He said with an authoritative urgency in his voice, "You've got to listen to me! You cannot just stop taking your painkillers. You will experience a huge crash! Right now you feel great and ready to get back to being yourself, but if you stop taking your pain medication cold turkey, it will knock you down, fast. I know what I'm talking about, so I need you to listen to me! I don't want to see you go through what I did!"
"You've got to listen to me! You cannot just stop taking your painkillers. You will experience a huge crash!"
That was the voice of warning from my dad after all three of my surgeries. The first two were C-sections with my sons, happy occasions despite the two recoveries. The third surgery was a little more sobering with an appendiceal cancer diagnosis. That surgery lasted approximately seven hours followed by a ninety minute hot chemo wash and two week stay at Emory. I was told to expect a three to six month recovery time. As I started to feel better, my father again stressed how I needed to be very careful in how I came off my pain medications. He was right, I felt like Superman on the medication, but without it I felt Kryptonite weights wrapped around my body.
"Right now you feel great and ready to get back to being yourself, but if you stop taking your pain medication cold turkey, it will knock you down, fast."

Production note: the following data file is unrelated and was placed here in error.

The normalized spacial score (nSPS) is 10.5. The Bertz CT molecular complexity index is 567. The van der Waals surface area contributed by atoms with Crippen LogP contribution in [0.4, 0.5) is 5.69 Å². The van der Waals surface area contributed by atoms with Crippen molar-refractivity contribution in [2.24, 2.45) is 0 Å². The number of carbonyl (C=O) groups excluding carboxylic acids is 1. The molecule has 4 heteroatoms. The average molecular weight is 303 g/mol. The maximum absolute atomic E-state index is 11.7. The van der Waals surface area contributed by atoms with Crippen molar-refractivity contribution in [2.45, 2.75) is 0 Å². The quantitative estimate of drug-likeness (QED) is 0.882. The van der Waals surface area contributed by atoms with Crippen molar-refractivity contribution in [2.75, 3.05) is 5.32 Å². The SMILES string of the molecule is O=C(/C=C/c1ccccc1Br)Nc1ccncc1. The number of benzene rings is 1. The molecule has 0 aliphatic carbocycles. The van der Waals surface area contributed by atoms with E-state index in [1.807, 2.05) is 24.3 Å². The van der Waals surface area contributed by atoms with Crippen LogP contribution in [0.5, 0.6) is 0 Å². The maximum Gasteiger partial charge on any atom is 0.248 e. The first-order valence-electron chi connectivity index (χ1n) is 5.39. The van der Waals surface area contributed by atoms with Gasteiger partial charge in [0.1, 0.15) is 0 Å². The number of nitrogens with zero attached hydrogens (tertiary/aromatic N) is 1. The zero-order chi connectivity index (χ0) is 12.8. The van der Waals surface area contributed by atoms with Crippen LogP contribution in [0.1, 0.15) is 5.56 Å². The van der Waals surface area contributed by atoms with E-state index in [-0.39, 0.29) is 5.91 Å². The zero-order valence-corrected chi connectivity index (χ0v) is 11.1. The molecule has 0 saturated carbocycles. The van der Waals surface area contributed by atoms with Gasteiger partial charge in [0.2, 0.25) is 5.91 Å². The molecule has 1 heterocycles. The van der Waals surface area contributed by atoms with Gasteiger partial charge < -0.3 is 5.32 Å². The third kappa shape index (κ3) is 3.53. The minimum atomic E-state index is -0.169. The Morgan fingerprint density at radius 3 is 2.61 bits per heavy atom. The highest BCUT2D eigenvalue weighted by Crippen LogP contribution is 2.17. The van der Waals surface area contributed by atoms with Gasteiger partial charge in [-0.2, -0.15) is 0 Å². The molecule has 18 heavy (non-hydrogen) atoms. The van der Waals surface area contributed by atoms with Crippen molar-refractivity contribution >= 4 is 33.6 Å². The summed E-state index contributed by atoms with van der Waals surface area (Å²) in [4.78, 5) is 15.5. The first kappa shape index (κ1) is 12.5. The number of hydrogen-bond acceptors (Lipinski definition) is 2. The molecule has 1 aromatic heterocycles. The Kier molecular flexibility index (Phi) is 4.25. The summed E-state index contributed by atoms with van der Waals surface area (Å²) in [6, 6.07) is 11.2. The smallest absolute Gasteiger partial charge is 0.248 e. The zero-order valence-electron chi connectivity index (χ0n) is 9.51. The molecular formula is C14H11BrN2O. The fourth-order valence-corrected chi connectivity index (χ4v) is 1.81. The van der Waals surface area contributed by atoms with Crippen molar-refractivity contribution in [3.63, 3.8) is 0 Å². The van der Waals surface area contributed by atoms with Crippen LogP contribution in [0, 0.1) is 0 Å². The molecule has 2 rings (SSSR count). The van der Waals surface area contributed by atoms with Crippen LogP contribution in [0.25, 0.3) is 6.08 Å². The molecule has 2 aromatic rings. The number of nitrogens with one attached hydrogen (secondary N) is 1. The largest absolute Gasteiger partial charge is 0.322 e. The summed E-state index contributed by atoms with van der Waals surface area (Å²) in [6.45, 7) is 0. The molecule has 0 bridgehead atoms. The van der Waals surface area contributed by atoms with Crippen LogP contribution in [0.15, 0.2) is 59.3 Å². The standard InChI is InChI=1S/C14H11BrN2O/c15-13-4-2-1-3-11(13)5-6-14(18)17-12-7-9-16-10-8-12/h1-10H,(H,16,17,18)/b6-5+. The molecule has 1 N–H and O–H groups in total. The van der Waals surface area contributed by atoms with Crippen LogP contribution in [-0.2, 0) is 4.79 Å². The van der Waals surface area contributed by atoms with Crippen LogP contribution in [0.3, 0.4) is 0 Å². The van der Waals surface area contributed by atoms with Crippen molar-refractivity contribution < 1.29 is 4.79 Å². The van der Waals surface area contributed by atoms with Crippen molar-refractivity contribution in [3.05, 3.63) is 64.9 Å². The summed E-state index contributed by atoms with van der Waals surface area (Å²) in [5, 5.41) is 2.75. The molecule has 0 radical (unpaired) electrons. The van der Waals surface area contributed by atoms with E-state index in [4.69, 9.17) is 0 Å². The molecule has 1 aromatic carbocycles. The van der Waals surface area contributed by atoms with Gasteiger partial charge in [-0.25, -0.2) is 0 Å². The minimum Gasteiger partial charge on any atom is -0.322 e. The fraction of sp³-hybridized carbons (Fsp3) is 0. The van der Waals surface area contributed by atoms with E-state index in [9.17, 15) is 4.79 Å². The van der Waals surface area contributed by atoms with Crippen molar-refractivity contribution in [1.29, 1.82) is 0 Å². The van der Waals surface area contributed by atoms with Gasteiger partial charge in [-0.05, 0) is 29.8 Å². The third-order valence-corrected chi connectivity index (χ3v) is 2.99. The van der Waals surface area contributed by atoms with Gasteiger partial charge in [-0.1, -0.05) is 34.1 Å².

To be transparent, I had an extra incentive to get off the pain pills ASAP, because, well, (okay, this is the part where I sound like my maternal grandmother who would openly discuss bowel issues without hesitation). Anyway, pardon the honesty, but I needed to have a bowel movement and opioid painkillers cause constipation, which creates a pain that painkillers not only can't stop, but make worse. In weighing the scales of what was more painful, I decided to get off the pain pills early. Looking back that intestinal pain was a blessing in disguise because it gave me great motivation in getting off of the painkillers. Thankfully, I had a coach in my father, who knew the ugly side of opiates and had my best interest at heart.
Below is a message that I pray gives hope to those already struggling, and a useful exit strategy for those facing an upcoming surgical procedure followed by an opioid prescription.
"I know what I'm talking about, so I need you to listen to me! I don't want to see you go through what I did!"
My father's advice . . .
* Get a calendar and talk with your doctor and a close family member or friend.
* Decide on a time to wean yourself off of the prescribed pain medications.
* Ask your doctor about cutting pain meds into fourths, and go from one pain pill to three fourths.
* When you feel leveled out (may take several days to a week) cut dosage to one half and try for several days until you feel you can go to one fourth of a pill for several days.
* Once you feel stable, then you can stop taking the prescription.
* Give yourself another two weeks to realize that you may still feel down, with low energy.
* Circle the day that ends that two week period and see how close to "normal" you feel. If still struggling, notify your doctor and share with a friend, so they know to check in on your progress.
One thing to remember is that millions of people pay money to put stress on their muscles in order to get stronger physically. Stop and think about that for a minute. When we go through extreme challenges, something inside of us spiritually has the opportunity to grow stronger and produce deeper roots, so never give up, even when it seems too much.